Core Concepts: Understanding Kernel Versioning
Often someone will ask in a forum, what the the heck the numbers mean in reference to the Linux kernel. Most people just pass this off, and go on with thier lives, but isn’t it better understanding what it means!? Ha, I know I know, boring right? But I thrive on understanding neat stuff, and I wanted to simply break it down, just in case you were curious…
Fist off, Linux version is based on strings, NOT decimal notation. I cannot stress this enough. Many people in forums were perplex when recently, the kernel version progressed from 3.9 to 3.10. “Wahhhhhhhhhhh, 3.10 is ‘less’ than 3.9!!!! Well, using strings, 10* is more than 9*. Simple as that. And to boot, Linux versions often “jump”, (i.e. 2.6 to 3.0) when Linus deems enough changes warranted such a leap. Let’s look at the basics:
- There are 2 strands of kernel development, stable and unstable
- Stable version numbers are even, experimental version numbers are odd
- At a certain point, code for development versions would be frozen and made stable
- The first scheme was used in the run-up to “1.0”. The first version of the kernel was 0.01. This was followed by 0.02, 0.03, 0.10, 0.11, 0.12 (the first GPL version), 0.95, 0.96, 0.97, 0.98, 0.99 and then 1.0. From 0.95 on there were many patch releases between versions.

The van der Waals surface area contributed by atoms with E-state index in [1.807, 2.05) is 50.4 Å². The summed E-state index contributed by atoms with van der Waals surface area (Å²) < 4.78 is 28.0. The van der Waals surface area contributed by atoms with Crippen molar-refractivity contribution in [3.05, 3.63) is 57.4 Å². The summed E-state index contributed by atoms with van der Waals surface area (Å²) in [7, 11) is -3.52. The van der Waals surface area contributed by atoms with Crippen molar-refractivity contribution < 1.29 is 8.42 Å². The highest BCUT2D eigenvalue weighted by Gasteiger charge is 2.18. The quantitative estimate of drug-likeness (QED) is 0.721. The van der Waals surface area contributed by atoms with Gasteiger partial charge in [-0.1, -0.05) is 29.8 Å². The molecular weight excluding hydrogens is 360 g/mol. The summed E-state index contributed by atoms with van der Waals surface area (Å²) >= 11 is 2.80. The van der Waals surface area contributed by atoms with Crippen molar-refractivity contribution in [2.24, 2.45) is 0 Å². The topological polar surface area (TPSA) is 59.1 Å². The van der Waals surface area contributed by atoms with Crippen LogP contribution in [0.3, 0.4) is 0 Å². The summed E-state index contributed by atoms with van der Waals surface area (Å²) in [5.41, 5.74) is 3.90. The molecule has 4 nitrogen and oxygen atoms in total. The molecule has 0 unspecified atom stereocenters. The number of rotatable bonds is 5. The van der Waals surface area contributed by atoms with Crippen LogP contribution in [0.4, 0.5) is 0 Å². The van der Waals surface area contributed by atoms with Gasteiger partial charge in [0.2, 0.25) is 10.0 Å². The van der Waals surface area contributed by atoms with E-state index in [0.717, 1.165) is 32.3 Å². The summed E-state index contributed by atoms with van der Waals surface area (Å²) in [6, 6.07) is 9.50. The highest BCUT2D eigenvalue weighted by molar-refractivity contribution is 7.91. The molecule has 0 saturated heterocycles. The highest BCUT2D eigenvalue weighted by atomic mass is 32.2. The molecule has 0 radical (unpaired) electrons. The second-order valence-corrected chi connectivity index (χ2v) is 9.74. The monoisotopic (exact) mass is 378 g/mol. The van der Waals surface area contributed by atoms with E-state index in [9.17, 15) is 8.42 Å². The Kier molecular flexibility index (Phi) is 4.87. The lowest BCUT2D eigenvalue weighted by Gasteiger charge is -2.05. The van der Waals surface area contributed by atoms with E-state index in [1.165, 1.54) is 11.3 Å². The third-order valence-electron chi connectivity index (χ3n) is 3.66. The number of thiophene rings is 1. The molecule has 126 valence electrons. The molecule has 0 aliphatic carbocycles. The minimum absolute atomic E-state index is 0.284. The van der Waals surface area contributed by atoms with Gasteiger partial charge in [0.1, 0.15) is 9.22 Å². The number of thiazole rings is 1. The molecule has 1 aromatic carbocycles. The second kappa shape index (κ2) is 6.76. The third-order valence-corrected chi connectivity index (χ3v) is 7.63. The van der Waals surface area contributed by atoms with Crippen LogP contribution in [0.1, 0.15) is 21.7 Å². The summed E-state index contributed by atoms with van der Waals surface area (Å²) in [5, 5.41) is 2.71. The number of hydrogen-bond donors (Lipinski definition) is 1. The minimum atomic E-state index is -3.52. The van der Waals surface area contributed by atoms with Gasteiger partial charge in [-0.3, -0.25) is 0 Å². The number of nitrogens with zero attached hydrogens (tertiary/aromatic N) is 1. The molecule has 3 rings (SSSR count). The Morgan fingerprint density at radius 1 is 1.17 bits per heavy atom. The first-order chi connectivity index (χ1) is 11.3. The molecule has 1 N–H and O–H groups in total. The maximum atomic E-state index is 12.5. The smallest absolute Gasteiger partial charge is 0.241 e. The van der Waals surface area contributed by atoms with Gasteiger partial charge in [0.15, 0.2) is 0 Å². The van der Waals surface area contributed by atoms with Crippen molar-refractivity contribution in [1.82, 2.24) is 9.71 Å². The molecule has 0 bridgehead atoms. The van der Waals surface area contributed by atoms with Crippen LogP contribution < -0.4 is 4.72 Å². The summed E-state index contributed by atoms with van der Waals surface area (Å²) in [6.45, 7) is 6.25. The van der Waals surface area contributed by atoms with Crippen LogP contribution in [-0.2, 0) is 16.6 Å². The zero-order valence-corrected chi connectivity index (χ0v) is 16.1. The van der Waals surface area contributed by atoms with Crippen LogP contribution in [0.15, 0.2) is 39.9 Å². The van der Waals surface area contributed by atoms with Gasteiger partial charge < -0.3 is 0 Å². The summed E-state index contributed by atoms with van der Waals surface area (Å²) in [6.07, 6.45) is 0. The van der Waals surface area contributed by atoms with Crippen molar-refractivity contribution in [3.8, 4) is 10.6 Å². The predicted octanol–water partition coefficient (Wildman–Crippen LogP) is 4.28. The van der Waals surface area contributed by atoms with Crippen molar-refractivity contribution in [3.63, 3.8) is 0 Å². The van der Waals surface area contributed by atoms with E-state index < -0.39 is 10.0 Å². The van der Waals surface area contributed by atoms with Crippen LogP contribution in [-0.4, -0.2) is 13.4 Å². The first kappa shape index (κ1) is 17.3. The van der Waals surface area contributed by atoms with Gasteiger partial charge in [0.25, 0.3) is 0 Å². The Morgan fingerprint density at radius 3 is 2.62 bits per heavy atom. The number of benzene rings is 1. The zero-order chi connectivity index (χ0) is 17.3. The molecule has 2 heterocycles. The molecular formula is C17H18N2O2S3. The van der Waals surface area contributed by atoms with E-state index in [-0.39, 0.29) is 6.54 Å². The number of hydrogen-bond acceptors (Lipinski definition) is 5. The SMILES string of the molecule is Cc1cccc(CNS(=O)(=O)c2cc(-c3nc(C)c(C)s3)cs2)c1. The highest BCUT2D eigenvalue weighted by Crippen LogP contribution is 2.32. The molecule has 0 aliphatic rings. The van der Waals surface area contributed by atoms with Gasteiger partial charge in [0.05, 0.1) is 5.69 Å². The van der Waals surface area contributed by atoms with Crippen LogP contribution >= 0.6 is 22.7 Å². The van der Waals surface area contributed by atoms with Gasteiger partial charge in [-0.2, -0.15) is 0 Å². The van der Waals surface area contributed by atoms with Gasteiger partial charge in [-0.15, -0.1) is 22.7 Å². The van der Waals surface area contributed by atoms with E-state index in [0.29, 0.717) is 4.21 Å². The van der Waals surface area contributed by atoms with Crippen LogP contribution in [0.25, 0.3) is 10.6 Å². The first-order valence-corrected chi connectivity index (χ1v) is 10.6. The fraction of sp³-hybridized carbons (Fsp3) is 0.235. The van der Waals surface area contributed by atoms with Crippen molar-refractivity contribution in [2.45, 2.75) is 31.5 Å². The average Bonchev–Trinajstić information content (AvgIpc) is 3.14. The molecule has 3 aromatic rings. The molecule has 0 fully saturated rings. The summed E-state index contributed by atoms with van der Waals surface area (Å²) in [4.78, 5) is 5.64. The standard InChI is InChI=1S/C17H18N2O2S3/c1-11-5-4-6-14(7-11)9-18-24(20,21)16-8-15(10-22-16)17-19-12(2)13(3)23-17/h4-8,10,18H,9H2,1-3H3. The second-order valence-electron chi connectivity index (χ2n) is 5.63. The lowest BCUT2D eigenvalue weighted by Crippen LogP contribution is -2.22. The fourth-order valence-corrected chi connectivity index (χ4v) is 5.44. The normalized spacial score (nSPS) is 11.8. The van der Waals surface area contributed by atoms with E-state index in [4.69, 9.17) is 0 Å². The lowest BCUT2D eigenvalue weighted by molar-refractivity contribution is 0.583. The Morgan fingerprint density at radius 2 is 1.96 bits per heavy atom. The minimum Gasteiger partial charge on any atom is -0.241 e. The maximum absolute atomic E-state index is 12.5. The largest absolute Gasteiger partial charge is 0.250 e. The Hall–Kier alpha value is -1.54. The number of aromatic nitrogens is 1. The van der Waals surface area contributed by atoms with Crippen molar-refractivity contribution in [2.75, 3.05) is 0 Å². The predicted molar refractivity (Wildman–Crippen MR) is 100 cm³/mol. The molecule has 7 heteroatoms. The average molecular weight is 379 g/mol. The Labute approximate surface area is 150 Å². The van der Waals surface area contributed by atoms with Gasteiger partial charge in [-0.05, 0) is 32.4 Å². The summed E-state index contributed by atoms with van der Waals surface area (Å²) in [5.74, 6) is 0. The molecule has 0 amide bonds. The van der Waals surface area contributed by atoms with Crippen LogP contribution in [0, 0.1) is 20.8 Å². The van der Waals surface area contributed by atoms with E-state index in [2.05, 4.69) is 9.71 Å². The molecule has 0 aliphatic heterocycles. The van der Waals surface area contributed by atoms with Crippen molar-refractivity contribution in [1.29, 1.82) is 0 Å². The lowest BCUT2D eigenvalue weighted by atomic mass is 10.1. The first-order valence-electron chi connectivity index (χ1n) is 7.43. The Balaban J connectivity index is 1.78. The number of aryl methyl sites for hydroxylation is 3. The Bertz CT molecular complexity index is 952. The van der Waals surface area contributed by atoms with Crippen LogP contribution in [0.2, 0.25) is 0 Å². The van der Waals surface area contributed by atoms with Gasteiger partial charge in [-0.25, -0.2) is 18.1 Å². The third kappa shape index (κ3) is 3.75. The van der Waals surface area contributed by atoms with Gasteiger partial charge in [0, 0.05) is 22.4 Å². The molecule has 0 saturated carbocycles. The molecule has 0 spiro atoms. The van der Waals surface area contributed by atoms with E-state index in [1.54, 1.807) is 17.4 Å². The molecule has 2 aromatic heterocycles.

- After the 1.0 release and prior to version 2.6, the number was composed as “A.B.C”, as in Linux 1.2.1. A fourth number was only added for fixes/patches. This was to account for sped up releases, more on a time based schedule.
- After the 2.6 kernel, versioning changed to a 4 part version scheme (scary!) to account for very micro, but very important changes, such as patching NFS, a micro change in comparison, but very necessary.
- After the 3.0 kernel, the 3 number system was put back in place, with the first two numbers being the most important, and the third being for bug fixes/patches.
- Also note, “release candidates,” i.e. those that are almost ready for full release, contain a suffix of “rc.”
For example. Version 1.0 and version 1.2 would be “stable”. By contrast, 1.1 and 1.3 wold be “experimental.” 1.1.x would be frozen, then made stable at 1.2 and so on. Essentially expect the first number to only increase when Linux feels something major as happened, the second when some significant changes occur, and the third, only when their are bug fixes/patches. There are far more complex facets to this and the kernel, but at least maybe this helped unravel the mystery of the kernel versions.